Go with Main. It's now a tradition, and is of general interest.

What are people's thoughts on the Sapir-Whorf hypothesis (nature of language affects how people think).

If it is true are there lessons for teaching rationality in different linguistic communities or modifying language to increase rationality?

I know of no reliable evidence that differences between human languages correlate significantly with, let alone cause, differences in human cognition. That said, I do expect it's easier to coordinate activities within a group that has language devoted to the nuances of such activities, and that's as true of rationality as anything else. But I also expect that sort of jargon is no harder to construct in one natural language as another.
It seems that in weak formulations it can be confirmed. Have you read "Through the Language Glass" by Deutscher? Choosing better words for some situations does train you in some skills. It looks like people distinguish colours quicker if they have different names. For example, Russian speaker will notice the difference between "closer to sky blue" and "closer to navy blue" faster than English speaker because of habit to classify them as different colours. Deutscher cites a few different studies of that kind. Apparently, language can also change your default reactions (how you interpret omissions) in the sense that you can set up some scene on the table, then lead a person to another room and ask which table has the same scene as in the first room; whether the language uses north/south or left/right for path descriptions can be seen by answers. As for applications, it seems to say what you would try anyway — if you want to improve awareness of somethingm encourage saying it out loud every time.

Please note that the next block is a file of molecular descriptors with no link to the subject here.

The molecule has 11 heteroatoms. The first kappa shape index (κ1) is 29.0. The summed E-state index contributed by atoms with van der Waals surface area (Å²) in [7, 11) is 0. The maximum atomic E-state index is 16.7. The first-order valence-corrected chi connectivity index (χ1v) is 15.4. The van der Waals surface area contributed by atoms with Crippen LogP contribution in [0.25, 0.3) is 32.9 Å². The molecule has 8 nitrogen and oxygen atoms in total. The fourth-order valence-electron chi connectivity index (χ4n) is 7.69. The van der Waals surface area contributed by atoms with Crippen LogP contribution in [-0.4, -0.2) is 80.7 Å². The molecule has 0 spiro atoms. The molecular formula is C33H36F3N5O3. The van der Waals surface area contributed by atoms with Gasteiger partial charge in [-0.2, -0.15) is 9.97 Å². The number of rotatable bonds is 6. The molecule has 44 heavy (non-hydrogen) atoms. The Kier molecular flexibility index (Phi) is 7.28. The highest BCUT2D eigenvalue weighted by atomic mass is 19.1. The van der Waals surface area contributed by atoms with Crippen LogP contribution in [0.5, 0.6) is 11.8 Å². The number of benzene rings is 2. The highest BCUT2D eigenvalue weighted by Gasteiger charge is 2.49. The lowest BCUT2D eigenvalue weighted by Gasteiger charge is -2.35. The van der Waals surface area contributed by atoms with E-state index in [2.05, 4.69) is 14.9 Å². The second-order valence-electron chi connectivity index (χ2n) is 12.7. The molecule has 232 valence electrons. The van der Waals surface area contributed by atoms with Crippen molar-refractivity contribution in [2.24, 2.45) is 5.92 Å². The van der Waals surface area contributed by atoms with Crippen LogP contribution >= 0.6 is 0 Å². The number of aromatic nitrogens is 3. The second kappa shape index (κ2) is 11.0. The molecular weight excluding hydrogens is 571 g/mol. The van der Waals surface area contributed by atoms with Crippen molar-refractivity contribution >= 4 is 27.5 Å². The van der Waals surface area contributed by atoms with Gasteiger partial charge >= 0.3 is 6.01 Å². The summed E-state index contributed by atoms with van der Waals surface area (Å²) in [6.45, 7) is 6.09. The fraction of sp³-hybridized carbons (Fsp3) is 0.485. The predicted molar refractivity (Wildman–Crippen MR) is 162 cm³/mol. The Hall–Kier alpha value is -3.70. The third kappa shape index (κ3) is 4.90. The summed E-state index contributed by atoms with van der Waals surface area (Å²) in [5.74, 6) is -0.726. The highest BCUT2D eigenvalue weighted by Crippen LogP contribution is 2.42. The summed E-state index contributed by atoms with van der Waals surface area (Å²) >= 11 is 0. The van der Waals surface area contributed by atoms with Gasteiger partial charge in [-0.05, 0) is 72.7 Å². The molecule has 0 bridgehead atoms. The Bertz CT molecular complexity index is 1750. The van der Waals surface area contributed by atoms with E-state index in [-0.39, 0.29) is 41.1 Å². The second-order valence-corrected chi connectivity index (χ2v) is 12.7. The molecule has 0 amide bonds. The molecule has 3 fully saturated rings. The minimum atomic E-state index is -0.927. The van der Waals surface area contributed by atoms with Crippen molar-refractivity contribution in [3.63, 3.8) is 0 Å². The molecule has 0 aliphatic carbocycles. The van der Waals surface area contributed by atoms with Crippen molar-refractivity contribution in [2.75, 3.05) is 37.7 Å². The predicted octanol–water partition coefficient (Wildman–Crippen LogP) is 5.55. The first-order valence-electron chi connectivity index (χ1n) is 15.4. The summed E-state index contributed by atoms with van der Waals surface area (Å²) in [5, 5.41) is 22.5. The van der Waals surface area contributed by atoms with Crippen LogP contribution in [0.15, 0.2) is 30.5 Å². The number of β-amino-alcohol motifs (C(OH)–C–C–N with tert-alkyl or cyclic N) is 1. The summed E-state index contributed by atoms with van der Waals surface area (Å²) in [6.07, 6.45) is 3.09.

There are a few short stories/essays that I'm pretty sure I came across on lesswrong but have been unable to find with my brief, lazy googling. If you know any of these off the top of your head it would be much appreciated.

  1. Story about a kingdom tormented by a dragon that demanded villagers be regularly sacrificed to it. People attempted to rationalize the situation and make excuses for the state of affairs. Eventually something is done about the dragon and the people lament that it took them so long. The dragon symbolized death.

  2. Essay about a brain in a

... (read more)

You may be thinking of Nick Bostrom's "The Fable of the Dragon-Tyrant", Daniel C. Dennett's "Where Am I?", and David Deutsch's "The Final Prejudice", respectively. Best wishes, the Less Wrong Reference Desk.

Thank you! Was just looking for #1 and wasn't sure what it was called. Searched LW for "dragon sacrifice". This came up. Wonderful.
Perfect, thanks!

Culture-toxic fundamentalism and the love for austerity

Where does that come from? The anti-hedonistic love of scarcity, spareness, composure, measure, rigour, effort, sacrifice, strain, toughness, drought, and grim-faced resolution? The hatred for art, for music, for wine and other drugs, for sex, for food? The notion that sloth, lust, gluttony, and pride are not just sins, but mortal sins? It's not exclusive to one culture, and it comes and goes with the ages, and it pops up all over the planet, all over the ages. Entire cultural movements surge with the ... (read more)